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K12, Inc.It may be 10 days before Christmas, but there are still a lot of worrisome/controversial policy decisions taking shape in the halls of state government this week. As noted in this morning’s Weekly Briefing, a state legislative committee will meet this Friday to recommend rolling back some important consumer protections in the mortgage lending industry.

Now, comes word that a special committee appointed by the State Board of Education will be meeting tomorrow to interview two private, for-profit companies seeking to run virtual charter schools in North Carolina — at least one of which (K12, Inc.) has been shown on numerous occasions to be a predatory failure. As Bloomberg Business Week reported last month:

“K12 Inc. (LRN) was heralded as the next revolution in schooling. Billionaire Michael Milken backed it, and former Florida governor Jeb Bush praised it. Now the online education pioneer is failing to live up to its promise.

Plagued by subpar test scores, the largest operator of online public schools in the U.S. has lost management contracts or been threatened with school shutdowns in five states this year. The National Collegiate Athletic Association ruled in April that students can no longer count credits from 24 K12 high schools toward athletic scholarships.”

Of course, K12, Inc. isn’t an unknown to the State Board of Ed. To its credit, the Board has been holding the troubled company and its whole scam at bay for years. Unfortunately, K12, Inc. lobbyists prevailed upon the privatizers at the General Assembly to slip a provision into the state budget bill this past summer which directs the Board to approve two virtual charters as part of a “pilot” program. Now, low and behold, there are only two applicants for those slots.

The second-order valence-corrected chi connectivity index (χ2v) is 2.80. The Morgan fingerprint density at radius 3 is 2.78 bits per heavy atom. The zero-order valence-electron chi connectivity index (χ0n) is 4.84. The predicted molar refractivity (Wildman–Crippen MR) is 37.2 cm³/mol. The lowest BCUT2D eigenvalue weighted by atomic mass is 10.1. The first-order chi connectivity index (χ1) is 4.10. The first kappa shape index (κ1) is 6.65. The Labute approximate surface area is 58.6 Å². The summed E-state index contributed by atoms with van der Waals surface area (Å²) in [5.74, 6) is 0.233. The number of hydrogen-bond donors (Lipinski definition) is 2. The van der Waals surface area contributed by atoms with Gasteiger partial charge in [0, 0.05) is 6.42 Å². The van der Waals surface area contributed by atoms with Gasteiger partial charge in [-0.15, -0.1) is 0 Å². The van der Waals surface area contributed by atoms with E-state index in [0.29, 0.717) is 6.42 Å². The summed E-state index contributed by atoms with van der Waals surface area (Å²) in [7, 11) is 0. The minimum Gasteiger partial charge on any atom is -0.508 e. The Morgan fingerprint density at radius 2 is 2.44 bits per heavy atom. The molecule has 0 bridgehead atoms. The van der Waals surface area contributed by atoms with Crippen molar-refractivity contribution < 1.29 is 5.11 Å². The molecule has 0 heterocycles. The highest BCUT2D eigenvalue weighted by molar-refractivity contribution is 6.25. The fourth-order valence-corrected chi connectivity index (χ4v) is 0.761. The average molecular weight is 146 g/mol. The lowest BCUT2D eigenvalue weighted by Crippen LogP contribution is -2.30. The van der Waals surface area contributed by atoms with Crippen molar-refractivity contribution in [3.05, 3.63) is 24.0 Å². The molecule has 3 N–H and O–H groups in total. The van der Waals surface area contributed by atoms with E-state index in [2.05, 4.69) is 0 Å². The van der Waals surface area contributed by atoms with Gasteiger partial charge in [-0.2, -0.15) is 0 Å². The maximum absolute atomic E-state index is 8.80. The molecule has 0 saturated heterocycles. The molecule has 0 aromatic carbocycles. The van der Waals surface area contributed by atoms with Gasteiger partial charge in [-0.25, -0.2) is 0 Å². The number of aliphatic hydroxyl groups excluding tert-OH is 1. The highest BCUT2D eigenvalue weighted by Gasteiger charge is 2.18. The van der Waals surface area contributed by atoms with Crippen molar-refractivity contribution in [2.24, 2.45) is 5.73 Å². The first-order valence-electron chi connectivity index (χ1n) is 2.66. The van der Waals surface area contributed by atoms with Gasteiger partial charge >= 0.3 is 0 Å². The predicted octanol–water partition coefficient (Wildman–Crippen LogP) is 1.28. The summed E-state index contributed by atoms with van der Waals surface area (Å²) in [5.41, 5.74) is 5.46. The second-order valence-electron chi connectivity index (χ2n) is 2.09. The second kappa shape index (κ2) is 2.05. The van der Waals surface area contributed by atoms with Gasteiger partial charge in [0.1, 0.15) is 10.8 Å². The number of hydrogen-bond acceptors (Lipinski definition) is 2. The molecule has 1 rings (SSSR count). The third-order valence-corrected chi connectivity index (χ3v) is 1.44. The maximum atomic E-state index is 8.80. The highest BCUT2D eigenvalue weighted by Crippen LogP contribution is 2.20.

Whether this means that the State Board will roll over and approve K-12, Inc. or show some backbone and tell the company and its buddies in the legislature to stuff it remains to be seen. Let’s hope for the latter eventuality.

Lest you have any doubts about the appropriateness of such a response, Read More

Commentary

NC Policy Watch contributor Betsey Russell recently forwarded a story from the Akron Beacon Journal that raises further doubts about for-profit charter schools. It turns out that the Beacon-Journal has been conducting a months-long study of charters in Ohio and discovered that for-profit charters were consistently among the worst performers. As the article notes:

“Ohio’s charter schools have a national reputation for hiring for-profit companies that produce poor academic results.

Only three of 26 states had lower performing charter schools, according to a Stanford University study of states with schools in operation long enough to compare results.

After a year in a charter school, Ohio students typically lag behind district school students by weeks in reading and months in math, the study finds.

In most states, it’s the opposite.

A factor in the difference appears to be the motivation to make money.

Tennessee, New York and Rhode Island, which the study reckons have the highest-performing charter school sectors, are among the six states that ban for-profit companies.”

The story goes on: Read More

Commentary

Today’s editorial in the Wilmington Star News speaks the truth about the controversy manufactured by some on the Right about the AP history course taught in our high schools. Here’s the excellent conclusion: